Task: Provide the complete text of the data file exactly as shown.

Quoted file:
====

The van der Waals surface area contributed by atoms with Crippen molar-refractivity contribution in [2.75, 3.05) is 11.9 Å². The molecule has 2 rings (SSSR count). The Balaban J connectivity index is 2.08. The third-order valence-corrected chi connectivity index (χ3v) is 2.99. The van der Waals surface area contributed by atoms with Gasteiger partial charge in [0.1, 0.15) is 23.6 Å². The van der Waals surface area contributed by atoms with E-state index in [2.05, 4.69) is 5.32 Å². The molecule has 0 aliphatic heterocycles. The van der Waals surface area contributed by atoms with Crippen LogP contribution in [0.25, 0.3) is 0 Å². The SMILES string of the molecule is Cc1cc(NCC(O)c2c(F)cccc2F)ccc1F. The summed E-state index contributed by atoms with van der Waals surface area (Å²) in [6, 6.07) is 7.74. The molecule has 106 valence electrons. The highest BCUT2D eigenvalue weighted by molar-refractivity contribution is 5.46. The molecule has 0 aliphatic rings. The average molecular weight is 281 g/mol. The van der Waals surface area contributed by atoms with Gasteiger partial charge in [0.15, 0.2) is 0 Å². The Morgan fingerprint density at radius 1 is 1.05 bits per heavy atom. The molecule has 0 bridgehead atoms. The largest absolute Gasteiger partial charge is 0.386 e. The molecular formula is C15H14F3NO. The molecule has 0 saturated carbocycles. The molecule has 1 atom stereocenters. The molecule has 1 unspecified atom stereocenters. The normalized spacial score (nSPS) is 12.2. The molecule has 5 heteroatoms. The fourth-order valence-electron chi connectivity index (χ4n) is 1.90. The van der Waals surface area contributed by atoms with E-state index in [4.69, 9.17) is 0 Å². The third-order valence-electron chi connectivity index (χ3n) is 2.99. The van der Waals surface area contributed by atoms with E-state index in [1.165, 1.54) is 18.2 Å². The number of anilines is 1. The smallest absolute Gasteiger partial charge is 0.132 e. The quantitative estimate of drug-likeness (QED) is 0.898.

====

The van der Waals surface area contributed by atoms with Crippen molar-refractivity contribution in [2.75, 3.05) is 11.9 Å². The molecule has 2 rings (SSSR count). The Balaban J connectivity index is 2.08. The third-order valence-corrected chi connectivity index (χ3v) is 2.99. The van der Waals surface area contributed by atoms with Gasteiger partial charge in [0.1, 0.15) is 23.6 Å². The van der Waals surface area contributed by atoms with E-state index in [2.05, 4.69) is 5.32 Å². The molecule has 0 aliphatic heterocycles. The van der Waals surface area contributed by atoms with Crippen LogP contribution in [0.25, 0.3) is 0 Å². The SMILES string of the molecule is Cc1cc(NCC(O)c2c(F)cccc2F)ccc1F. The summed E-state index contributed by atoms with van der Waals surface area (Å²) in [6, 6.07) is 7.74. The molecule has 106 valence electrons. The highest BCUT2D eigenvalue weighted by molar-refractivity contribution is 5.46. The molecule has 0 aliphatic rings. The average molecular weight is 281 g/mol. The van der Waals surface area contributed by atoms with Gasteiger partial charge in [0.15, 0.2) is 0 Å². The Morgan fingerprint density at radius 1 is 1.05 bits per heavy atom. The molecule has 0 bridgehead atoms. The largest absolute Gasteiger partial charge is 0.386 e. The molecular formula is C15H14F3NO. The molecule has 0 saturated carbocycles. The molecule has 1 atom stereocenters. The molecule has 1 unspecified atom stereocenters. The normalized spacial score (nSPS) is 12.2. The molecule has 5 heteroatoms. The fourth-order valence-electron chi connectivity index (χ4n) is 1.90. The van der Waals surface area contributed by atoms with E-state index in [4.69, 9.17) is 0 Å². The third-order valence-electron chi connectivity index (χ3n) is 2.99. The van der Waals surface area contributed by atoms with E-state index in [1.165, 1.54) is 18.2 Å². The number of anilines is 1. The smallest absolute Gasteiger partial charge is 0.132 e. The quantitative estimate of drug-likeness (QED) is 0.898.